Complex Connections: Ecological Impacts of Chinese Investment in Southeast Asia
As the world's factory, it should not be surprising that China has had to expand its search for raw resources well beyond its borders. Over the past few years China has become a major global investor into resource extraction industries—oil, gas, minerals, timber, and agricultural products. A major catalyst for this investment is China's Export-Import Bank lending, which reached $174.2 billion in 2009 alone, nearly four times what the World Bank lent in the same year. While much has been written about China's investments in Africa, Southeast Asia is also a major target for Chinese agribusiness, timber and mining investments. As a result, countries in Southeast Asia appears weak facing Chinese investors, giving agribusiness unprecedented economic concessions as large as 15 percent of their total land. Yet it is not only Asia, but the entire world ecological system that is influenced by China's role in the production chain.
This October 20th CEF meeting began with Xiaomei Tan of World Resources Institute who outlined the trends and players in China's overseas direct investment. Ms. Tan noted that the most dramatic increase in investments in recent years has been in the infrastructure sector, in which China ranks first among developing countries, and 5th among all countries. The decision-making process for investment in the Chinese government is somewhat convoluted, so Ms. Tan spent a good portion of her presentation demystifying the process. She highlighted the different requirements and avenues for state-owned entities and non state-owned entities, particularly in the agencies with which the enterprises deal directly in the application process for certification, to operate abroad.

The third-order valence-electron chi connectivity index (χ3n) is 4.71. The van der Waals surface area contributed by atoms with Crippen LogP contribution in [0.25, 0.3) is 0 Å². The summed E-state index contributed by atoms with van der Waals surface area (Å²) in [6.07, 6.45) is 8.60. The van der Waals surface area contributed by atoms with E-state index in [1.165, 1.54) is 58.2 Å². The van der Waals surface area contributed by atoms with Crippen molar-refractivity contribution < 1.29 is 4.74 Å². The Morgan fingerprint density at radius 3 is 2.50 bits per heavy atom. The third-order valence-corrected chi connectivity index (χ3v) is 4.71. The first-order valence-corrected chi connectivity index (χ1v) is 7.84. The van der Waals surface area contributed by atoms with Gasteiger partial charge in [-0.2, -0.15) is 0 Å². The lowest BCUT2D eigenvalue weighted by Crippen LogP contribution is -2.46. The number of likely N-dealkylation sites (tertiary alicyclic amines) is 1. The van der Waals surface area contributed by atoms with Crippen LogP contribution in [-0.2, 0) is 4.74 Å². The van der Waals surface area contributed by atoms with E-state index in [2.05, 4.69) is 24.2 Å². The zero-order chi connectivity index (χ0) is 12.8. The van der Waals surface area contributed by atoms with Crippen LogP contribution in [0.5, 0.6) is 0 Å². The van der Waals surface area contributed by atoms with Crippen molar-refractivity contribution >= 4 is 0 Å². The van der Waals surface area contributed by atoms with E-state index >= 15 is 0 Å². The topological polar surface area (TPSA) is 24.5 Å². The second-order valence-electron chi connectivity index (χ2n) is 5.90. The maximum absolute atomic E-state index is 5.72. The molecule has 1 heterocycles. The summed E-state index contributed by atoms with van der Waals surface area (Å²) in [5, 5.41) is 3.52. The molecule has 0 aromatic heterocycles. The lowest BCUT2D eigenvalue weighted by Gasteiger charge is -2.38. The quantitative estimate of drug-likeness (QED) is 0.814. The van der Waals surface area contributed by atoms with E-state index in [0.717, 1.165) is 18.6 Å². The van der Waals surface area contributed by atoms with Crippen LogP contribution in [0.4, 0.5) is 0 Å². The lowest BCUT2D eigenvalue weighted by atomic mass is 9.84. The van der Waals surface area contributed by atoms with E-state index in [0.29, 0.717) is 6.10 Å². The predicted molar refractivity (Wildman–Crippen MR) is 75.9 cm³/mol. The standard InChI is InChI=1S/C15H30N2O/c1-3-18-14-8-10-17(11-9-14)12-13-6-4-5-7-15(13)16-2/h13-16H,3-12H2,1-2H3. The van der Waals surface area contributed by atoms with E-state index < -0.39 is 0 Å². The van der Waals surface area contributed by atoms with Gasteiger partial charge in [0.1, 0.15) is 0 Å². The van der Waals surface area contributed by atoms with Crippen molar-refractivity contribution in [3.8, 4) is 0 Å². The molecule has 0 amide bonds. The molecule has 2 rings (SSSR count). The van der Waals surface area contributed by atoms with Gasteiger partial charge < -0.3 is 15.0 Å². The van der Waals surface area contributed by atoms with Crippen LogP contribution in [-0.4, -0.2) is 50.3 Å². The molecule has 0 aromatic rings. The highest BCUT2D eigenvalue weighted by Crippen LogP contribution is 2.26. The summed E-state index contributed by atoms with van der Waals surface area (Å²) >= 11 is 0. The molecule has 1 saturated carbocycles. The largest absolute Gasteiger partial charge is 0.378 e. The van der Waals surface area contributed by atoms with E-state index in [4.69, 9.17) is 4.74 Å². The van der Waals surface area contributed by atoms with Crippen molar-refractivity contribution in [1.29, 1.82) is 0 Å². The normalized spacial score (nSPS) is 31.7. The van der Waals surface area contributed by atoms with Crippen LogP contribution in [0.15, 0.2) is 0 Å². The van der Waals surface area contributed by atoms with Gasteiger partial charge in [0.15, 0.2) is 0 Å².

She concluded by listing China's current environmental protection policies that related to overseas direct investment, and ways in which the international community can help China develop in this area. With a discernible tone of optimism, she focused on the Guidelines on Environmental Actions of Chinese Overseas which is being worked on jointly by the Ministry of Environmental Protection, the Ministry of Commerce and the State-owned Asset and Supervision Administration Commission (SASAC). Tan stated that "you all have to know the train and the decision-makers," whatever your purpose is in engaging with China, and World Resources Institute is committed to presenting analytical data to that end.
The data provided by WRI certainly indicated that the goal of the second panelist Suwanna Gauntlet from the Wildlife Alliance to reduce China's footprint in Cambodia would be a difficult one. Wildlife Alliance "is mostly about sustainable development, working with investors on how to reduce and minimize deforestation. We work with government and law enforcement to strengthen political will at all levels... and with communities to create viable alternatives to destructive livelihoods to slash and burn, illegal logging and wildlife trade," described Gauntlet. Currently Wildlife Alliance is most focused on the use of economic incentives in government and communities to keep the forests intact. She used the example of Chinese corporation Union Development buying several thousand hectares of coastline in Cambodia's Kekong Province, evicting families and relocating them to sites of bulldozed rainforest to illustrate China's ecological footprint in Cambodia.